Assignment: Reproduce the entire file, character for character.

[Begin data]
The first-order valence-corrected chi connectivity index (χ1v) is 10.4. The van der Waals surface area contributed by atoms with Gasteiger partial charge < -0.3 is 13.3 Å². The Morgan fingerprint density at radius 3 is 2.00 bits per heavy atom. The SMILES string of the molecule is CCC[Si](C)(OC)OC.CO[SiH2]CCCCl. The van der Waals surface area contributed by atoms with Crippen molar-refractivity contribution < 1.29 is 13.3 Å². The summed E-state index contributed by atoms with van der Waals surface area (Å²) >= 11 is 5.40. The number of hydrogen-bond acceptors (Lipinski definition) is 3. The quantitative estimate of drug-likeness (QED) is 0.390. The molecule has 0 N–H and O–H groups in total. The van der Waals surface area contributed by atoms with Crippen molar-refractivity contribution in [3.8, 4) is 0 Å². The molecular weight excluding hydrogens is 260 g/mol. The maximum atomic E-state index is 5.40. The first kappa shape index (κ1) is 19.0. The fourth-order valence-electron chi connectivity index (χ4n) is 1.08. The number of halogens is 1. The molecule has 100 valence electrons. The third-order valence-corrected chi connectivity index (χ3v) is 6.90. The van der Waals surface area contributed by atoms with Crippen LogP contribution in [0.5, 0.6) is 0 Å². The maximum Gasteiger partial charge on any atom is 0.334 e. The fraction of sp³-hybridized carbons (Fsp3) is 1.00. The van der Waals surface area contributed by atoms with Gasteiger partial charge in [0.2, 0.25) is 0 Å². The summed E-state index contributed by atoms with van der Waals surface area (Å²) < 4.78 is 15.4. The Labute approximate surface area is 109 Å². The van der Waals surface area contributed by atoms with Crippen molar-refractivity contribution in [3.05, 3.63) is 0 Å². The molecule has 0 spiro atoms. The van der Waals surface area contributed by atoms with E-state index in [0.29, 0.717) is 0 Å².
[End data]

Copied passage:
The first-order valence-corrected chi connectivity index (χ1v) is 10.4. The van der Waals surface area contributed by atoms with Gasteiger partial charge < -0.3 is 13.3 Å². The Morgan fingerprint density at radius 3 is 2.00 bits per heavy atom. The SMILES string of the molecule is CCC[Si](C)(OC)OC.CO[SiH2]CCCCl. The van der Waals surface area contributed by atoms with Crippen molar-refractivity contribution < 1.29 is 13.3 Å². The summed E-state index contributed by atoms with van der Waals surface area (Å²) >= 11 is 5.40. The number of hydrogen-bond acceptors (Lipinski definition) is 3. The quantitative estimate of drug-likeness (QED) is 0.390. The molecule has 0 N–H and O–H groups in total. The van der Waals surface area contributed by atoms with Crippen molar-refractivity contribution in [3.8, 4) is 0 Å². The molecular weight excluding hydrogens is 260 g/mol. The maximum atomic E-state index is 5.40. The first kappa shape index (κ1) is 19.0. The fourth-order valence-electron chi connectivity index (χ4n) is 1.08. The number of halogens is 1. The molecule has 100 valence electrons. The third-order valence-corrected chi connectivity index (χ3v) is 6.90. The van der Waals surface area contributed by atoms with Crippen LogP contribution in [0.5, 0.6) is 0 Å². The maximum Gasteiger partial charge on any atom is 0.334 e. The fraction of sp³-hybridized carbons (Fsp3) is 1.00. The van der Waals surface area contributed by atoms with Gasteiger partial charge in [0.2, 0.25) is 0 Å². The summed E-state index contributed by atoms with van der Waals surface area (Å²) < 4.78 is 15.4. The Labute approximate surface area is 109 Å². The van der Waals surface area contributed by atoms with Crippen molar-refractivity contribution in [3.05, 3.63) is 0 Å². The molecule has 0 spiro atoms. The van der Waals surface area contributed by atoms with E-state index in [0.29, 0.717) is 0 Å².